Julius Malema of South Africa's Economic Freedom Fighters - a profile
In his short but stellar political career, South Africa's Julius Malema - the firebrand leader of the opposition Economic Freedom Fighters (EFF) party - has rarely been away from the limelight.
Mr Malema formed the EFF following his expulsion from the governing African National Congress (ANC) in 2012 after a bitter fall-out with President Jacob Zuma.
He has offended large sections of society - from women's rights groups, to white farmers, to his own political bosses - and has been accused of racism, sexism and corruption, which he denies.
His most strident critics see him as a dangerous rabble-rouser whose pseudo-communist rhetoric and inflammatory statements are designed to generate newspaper headlines, while he feathers his own nest.
Son of a domestic worker
But to his thousands of supporters, he is an inspirational orator whose aggressive focus on the rights of poor black South Africans makes him the rightful heir to the soul of the ANC - and the leadership of the country.
Some commentators thought he would sink into oblivion after his expulsion from the ANC for bringing the party into disrepute, like other popular leaders who have incurred the wrath of the ANC leadership.
But he has remained on the political stage and was one of the 25 EFF MPs elected to South Africa's parliament after the newly-formed party gained 6% of the vote in the May 2014 election.
Born in 1981, Mr Malema was raised by his mother Flora, a domestic worker, in Seshego township in the northern Limpopo Province.
He says he joined the ANC's Young Pioneers group at the age of nine, and was later trained in armed resistance in the years after Nelson Mandela's release from prison.
He learned how to make petrol bombs and put together firearms, according to reports.
His rise through the political ranks was rapid, becoming regional head of the ANC Youth League at the age of 14 and gaining a foothold in the student movement, before eventually becoming national leader of the Congress of South African Students in 2001.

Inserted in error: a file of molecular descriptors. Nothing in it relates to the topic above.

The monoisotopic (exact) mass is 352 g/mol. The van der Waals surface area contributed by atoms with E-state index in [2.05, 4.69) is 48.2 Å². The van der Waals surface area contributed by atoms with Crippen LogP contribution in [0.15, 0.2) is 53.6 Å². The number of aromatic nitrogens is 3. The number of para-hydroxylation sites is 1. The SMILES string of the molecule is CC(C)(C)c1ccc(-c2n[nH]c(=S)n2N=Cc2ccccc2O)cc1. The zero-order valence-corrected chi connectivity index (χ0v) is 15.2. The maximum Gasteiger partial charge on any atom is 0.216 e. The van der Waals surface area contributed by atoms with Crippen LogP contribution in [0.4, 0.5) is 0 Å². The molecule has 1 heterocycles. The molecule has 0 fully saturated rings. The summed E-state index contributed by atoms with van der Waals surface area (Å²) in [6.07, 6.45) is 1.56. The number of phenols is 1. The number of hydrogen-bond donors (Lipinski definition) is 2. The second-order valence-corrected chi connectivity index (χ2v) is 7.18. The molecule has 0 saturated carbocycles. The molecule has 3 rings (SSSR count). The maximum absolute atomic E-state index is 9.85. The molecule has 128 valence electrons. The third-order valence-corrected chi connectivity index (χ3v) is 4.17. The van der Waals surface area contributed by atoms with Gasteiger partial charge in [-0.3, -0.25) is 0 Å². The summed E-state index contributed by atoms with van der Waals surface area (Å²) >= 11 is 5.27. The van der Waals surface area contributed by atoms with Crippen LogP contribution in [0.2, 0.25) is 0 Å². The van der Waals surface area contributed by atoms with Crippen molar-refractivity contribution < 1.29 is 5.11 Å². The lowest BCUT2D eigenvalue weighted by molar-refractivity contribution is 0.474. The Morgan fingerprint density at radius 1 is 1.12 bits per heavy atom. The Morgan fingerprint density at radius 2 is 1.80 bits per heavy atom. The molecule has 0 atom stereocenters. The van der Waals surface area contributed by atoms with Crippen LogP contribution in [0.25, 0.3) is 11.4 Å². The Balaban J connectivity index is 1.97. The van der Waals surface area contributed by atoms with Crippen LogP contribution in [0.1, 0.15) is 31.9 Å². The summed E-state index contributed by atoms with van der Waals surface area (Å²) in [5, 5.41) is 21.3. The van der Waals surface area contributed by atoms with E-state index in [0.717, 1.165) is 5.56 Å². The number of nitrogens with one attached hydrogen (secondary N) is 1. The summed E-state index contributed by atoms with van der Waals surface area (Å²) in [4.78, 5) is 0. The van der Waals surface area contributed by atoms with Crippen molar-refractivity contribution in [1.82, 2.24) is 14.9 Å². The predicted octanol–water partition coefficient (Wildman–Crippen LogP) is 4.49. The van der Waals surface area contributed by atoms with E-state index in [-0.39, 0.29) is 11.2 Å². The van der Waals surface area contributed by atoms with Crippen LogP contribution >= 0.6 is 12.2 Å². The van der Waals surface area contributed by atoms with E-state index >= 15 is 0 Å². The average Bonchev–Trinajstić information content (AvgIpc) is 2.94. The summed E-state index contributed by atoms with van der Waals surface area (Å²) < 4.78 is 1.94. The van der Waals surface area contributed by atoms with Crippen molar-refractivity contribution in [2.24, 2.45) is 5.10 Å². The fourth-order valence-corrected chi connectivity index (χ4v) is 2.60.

He has also made a lot of money through various business interests.
But it was his election as ANC Youth League leader in 2008 that made him a key player in national politics.
His earliest actions as leader were to noisily campaign for Mr Zuma to take over - first as ANC leader and later as president - telling a crowd of supporters that he would "kill for Zuma".
It was his close relationship with Mr Zuma that landed him in court for the first time when he suggested that a woman who accused Mr Zuma of rape had had a "nice time" because she had "requested breakfast and taxi money".
He was eventually found guilty of hate speech over the incident. Mr Zuma was acquitted of rape.
But Mr Malema's relationship with Mr Zuma soured soon after the latter became president in 2009. Mr Malema accused his former ally of ignoring the poor voters who had propelled him to power.
On the campaign trail, he has called Mr Zuma "domkop" (an Afrikaans word for fool) and has apologised to South Africans for backing his ascent to the presidency.
He says he is "unshaken" by the fact that he is due to be tried in court later this year on a money-laundering charge. The case against him relates to a government tender awarded to a company partly owned by his family trust, while he was an ANC member.
Mr Malema says the charges are a "conspiracy" the ANC hatched after his expulsion, to destroy his political career.
He has also been involved in a battle with tax authorities who have taken court action to sequestrate him over his alleged failure to pay more than $1.5m (£890,000).
This has already led to Mr Malema's incomplete mansion, which was supposed to have a hot tub and cinema room, in the posh Johannesburg suburb of Sandton being sold at auction for about $650,000, reported.
A farm he owned in Limpopo was also auctioned, fetching about $240,000, South Africa's Sowetan newspaper reported.